The movie was adapted by Stirling Silliphant[?] from the novels The Tower by Richard Martin Stern[?] and The Glass Inferno by Thomas N. Scortia and Frank M. Robinson[?]. It was directed by Irwin Allen[?] and John Guillermin[?].
It won Academy Awards for Best Cinematography, Best Film Editing, and Best Music, Song (for Al Kasha[?] and Joel Hirschhorn[?] for We May Never Love Like This Again). It was nominated for Best Actor in a Supporting Role (Fred Astaire), Best Art Direction-Set Decoration, Best Music, Original Dramatic Score, Best Picture, and Best Sound.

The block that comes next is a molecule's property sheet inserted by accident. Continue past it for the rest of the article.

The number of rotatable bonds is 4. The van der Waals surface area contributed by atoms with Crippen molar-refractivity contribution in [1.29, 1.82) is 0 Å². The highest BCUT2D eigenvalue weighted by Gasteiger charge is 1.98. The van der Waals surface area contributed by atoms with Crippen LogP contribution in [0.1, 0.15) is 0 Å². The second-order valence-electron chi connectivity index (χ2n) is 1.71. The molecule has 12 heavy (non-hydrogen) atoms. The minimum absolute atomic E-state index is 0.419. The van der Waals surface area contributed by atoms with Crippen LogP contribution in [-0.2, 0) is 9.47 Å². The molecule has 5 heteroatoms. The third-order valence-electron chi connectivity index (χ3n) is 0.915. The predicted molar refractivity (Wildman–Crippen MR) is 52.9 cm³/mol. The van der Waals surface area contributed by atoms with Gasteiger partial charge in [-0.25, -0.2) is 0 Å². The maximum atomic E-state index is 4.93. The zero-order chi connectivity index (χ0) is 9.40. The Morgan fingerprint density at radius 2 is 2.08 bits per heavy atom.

There are many small parts in the movie acted by actors who appeared in The Poseidon Adventure[?], which Irwin Allen also produced.
In order to avoid having two similar films produced at the same time, the 20th Century Fox production of The Tower and the Warner Brothers production of The Glass Tower were pooled. Fox was given the United States box office receipts, and Warner Brothers got the profits from the rest of the world. Stirling Silliphant was hired to combine both novels, taking seven main characters from each book.
Steve McQueen demanded that he and Paul Newman have exactly the same number of lines, that they get exactly the same salaries, and that they get identical billing.
This was Jennifer Jones's last film.